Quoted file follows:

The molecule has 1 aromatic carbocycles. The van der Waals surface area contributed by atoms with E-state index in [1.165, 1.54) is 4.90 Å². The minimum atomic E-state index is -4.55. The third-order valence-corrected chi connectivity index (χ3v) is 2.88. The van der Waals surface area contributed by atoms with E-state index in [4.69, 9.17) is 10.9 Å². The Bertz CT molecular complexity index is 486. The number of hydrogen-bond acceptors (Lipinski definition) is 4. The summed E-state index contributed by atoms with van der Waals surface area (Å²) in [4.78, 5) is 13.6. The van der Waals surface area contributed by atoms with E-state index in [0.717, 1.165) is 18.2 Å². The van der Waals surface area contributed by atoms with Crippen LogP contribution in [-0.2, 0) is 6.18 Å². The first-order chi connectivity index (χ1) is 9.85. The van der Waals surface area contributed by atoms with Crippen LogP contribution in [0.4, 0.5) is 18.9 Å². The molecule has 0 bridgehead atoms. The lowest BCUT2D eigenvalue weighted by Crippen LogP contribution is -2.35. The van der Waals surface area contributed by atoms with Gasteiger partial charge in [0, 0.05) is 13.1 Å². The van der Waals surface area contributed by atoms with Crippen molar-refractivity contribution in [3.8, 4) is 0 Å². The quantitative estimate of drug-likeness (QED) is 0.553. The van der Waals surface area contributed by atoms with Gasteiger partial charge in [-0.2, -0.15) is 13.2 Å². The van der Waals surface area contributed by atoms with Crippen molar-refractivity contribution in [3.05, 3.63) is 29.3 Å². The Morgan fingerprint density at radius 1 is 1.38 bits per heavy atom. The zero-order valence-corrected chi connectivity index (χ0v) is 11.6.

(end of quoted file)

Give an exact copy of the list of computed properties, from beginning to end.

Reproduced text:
The molecule has 1 aromatic carbocycles. The van der Waals surface area contributed by atoms with E-state index in [1.165, 1.54) is 4.90 Å². The minimum atomic E-state index is -4.55. The third-order valence-corrected chi connectivity index (χ3v) is 2.88. The van der Waals surface area contributed by atoms with E-state index in [4.69, 9.17) is 10.9 Å². The Bertz CT molecular complexity index is 486. The number of hydrogen-bond acceptors (Lipinski definition) is 4. The summed E-state index contributed by atoms with van der Waals surface area (Å²) in [4.78, 5) is 13.6. The van der Waals surface area contributed by atoms with E-state index in [0.717, 1.165) is 18.2 Å². The van der Waals surface area contributed by atoms with Crippen LogP contribution in [-0.2, 0) is 6.18 Å². The first-order chi connectivity index (χ1) is 9.85. The van der Waals surface area contributed by atoms with Crippen LogP contribution in [0.4, 0.5) is 18.9 Å². The molecule has 0 bridgehead atoms. The lowest BCUT2D eigenvalue weighted by Crippen LogP contribution is -2.35. The van der Waals surface area contributed by atoms with Gasteiger partial charge in [0, 0.05) is 13.1 Å². The van der Waals surface area contributed by atoms with Crippen molar-refractivity contribution in [3.8, 4) is 0 Å². The quantitative estimate of drug-likeness (QED) is 0.553. The van der Waals surface area contributed by atoms with Gasteiger partial charge in [-0.2, -0.15) is 13.2 Å². The van der Waals surface area contributed by atoms with Crippen molar-refractivity contribution in [3.05, 3.63) is 29.3 Å². The Morgan fingerprint density at radius 1 is 1.38 bits per heavy atom. The zero-order valence-corrected chi connectivity index (χ0v) is 11.6.